The Daur Nationality

 

The Daur is a people of Mongolian stock living mainly in the wo sides of the provincial border between Heilongjiang Province and Inner Mongolia Autonomous Region. In Morindawa Daur Autonomous Banner, in the northeast of Inner Mongolia, live a 30% of the Daur. There are also small groups of Daur that live in Xinjiang Uygur Autonomous Region (Tacheng County).

The Daur population increased progressively since the establishment of the Peoples Republic of China.

1958 - 58,000
1978 - 78,000
1982 - 94,000
1990 - 121,000
2000 - 132,400

They have been known also as Daghor, Dagur, Daguer, Dawoer, Dayur, Takanerh and Tahuerh.

Image of a Daur hat from Xinjiang

The Daur language belongs to the Mongolian group of the Altaic family of languages. It has a strong Tungus influence. It has four mutually intelligible dialects: Teha, Qiqihar and Xinjiang.
- Qiqihar Dialect, which is spoken by approximately 40,000 Daurs living in Heilongjiang.
- Butha dialect, spoken by 40.000 Daur in the Morindawa Daur Autonnomous Banner in Inner Mongolia.
- Hailar dialect, whish is spoken by the 15.000 Daur living near the Ewenki.
- Ili dialect, which is spoken by 5,000 Daur of Tacheng County. With so marked differences from the other dialect as to make difficult mutual communication.

The scattered distribution of the Daur nationality makes difficult ascertain their origin. Some scholars think that they descend from the Khitan of the Liao Dynasty, and others that their origin was in the forest of the north of Manchuria. Subdued by the Manchus before their conquest of China, during the first decades of the Qing Dynasty they were conscripted and forced to migrate to some border defense areas. This was a response to the Russian penetration to the Chinese borders, and the arrival of Russian missionaries willing to convert the Daur people to Christianity.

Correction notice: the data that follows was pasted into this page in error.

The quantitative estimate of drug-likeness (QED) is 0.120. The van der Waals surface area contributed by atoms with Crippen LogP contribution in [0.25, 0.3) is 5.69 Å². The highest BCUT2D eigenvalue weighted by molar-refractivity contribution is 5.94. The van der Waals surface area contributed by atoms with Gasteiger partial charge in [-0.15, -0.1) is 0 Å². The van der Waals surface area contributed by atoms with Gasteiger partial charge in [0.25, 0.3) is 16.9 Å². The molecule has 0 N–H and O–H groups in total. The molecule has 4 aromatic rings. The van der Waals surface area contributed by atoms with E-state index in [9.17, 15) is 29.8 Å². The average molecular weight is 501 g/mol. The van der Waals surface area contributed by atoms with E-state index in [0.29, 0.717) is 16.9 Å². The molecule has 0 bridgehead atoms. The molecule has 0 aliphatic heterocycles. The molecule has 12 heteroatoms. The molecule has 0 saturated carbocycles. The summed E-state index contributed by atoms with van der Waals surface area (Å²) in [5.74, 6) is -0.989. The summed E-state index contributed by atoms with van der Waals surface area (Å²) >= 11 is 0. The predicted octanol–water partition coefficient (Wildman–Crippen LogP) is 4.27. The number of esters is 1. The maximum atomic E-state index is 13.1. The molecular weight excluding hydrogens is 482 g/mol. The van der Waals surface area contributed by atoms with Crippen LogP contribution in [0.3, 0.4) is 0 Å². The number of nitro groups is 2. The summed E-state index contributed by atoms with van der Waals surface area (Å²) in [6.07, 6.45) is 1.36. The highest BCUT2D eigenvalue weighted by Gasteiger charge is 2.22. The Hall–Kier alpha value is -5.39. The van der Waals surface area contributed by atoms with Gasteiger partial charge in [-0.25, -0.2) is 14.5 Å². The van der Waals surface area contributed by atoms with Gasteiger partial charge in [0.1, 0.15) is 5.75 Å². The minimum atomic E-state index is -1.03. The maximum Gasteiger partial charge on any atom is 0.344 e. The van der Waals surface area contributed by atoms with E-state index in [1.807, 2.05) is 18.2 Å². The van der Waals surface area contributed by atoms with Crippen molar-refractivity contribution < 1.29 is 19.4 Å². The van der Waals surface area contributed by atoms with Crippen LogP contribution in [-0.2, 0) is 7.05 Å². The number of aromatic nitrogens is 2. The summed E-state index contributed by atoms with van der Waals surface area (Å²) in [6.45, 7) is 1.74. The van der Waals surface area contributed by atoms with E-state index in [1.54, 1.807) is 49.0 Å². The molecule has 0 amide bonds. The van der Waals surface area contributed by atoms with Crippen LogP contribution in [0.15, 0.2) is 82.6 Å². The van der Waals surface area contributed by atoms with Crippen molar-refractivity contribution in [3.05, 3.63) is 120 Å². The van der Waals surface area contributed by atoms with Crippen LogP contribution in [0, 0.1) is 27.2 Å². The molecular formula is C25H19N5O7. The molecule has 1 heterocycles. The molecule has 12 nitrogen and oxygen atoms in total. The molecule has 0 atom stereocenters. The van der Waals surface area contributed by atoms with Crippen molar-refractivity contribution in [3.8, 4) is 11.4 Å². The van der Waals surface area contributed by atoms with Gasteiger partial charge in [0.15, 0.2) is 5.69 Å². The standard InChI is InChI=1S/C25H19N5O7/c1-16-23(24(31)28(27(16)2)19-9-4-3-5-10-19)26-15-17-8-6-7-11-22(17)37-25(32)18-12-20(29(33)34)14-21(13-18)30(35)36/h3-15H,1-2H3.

In every Daur village, called Mokan, live people belonging to a patrilineal clan with the same surname. The hala is an organization of several mokan, with people with the same surname but belonging to different clans. People with the same surname can not marry.

Their religion shows great similarities with the Mongolian religion, with an oldest stratum of nature worship and shamanism, and a newer one of Tibetan Buddhism.

Their ancestors were part of this nature worship; every person has his or her own ancestral gods that the women carried with them to the husband's house after marrying. "Over the centuries, ancestor worship has made the jump from Han culture to Daur religion. Each Daur mokan and hala has a designated ancestral deity, usually a female, who is worshipped by all the people of the village and the surname cluster."

Further reading:
Du Roufu and Vincent F. Yip.- Ethnic Groups in China. Science Press. Beijing. 1993
Olson, James.- An Ethnohistorical Dictionary of China. Greenwood Press, Westport, 1998.

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